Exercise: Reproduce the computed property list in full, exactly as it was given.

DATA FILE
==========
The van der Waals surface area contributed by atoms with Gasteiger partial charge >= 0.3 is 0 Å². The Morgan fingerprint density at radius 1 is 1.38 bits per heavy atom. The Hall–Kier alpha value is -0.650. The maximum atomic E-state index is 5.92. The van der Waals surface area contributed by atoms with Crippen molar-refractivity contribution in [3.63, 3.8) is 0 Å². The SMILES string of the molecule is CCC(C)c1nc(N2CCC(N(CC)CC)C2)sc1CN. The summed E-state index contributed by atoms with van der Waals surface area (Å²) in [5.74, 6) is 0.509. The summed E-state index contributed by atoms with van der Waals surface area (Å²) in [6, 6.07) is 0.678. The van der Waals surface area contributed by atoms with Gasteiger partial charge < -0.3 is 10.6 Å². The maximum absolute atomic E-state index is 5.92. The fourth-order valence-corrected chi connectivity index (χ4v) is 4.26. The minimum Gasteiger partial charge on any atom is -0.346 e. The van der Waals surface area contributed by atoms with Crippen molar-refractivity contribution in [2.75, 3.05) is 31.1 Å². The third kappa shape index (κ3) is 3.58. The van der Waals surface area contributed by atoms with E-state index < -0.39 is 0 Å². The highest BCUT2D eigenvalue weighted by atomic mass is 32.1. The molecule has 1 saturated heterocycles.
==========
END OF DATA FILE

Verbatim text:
The van der Waals surface area contributed by atoms with Gasteiger partial charge >= 0.3 is 0 Å². The Morgan fingerprint density at radius 1 is 1.38 bits per heavy atom. The Hall–Kier alpha value is -0.650. The maximum atomic E-state index is 5.92. The van der Waals surface area contributed by atoms with Crippen molar-refractivity contribution in [3.63, 3.8) is 0 Å². The SMILES string of the molecule is CCC(C)c1nc(N2CCC(N(CC)CC)C2)sc1CN. The summed E-state index contributed by atoms with van der Waals surface area (Å²) in [5.74, 6) is 0.509. The summed E-state index contributed by atoms with van der Waals surface area (Å²) in [6, 6.07) is 0.678. The van der Waals surface area contributed by atoms with Gasteiger partial charge < -0.3 is 10.6 Å². The maximum absolute atomic E-state index is 5.92. The fourth-order valence-corrected chi connectivity index (χ4v) is 4.26. The minimum Gasteiger partial charge on any atom is -0.346 e. The van der Waals surface area contributed by atoms with Crippen molar-refractivity contribution in [2.75, 3.05) is 31.1 Å². The third kappa shape index (κ3) is 3.58. The van der Waals surface area contributed by atoms with E-state index < -0.39 is 0 Å². The highest BCUT2D eigenvalue weighted by atomic mass is 32.1. The molecule has 1 saturated heterocycles.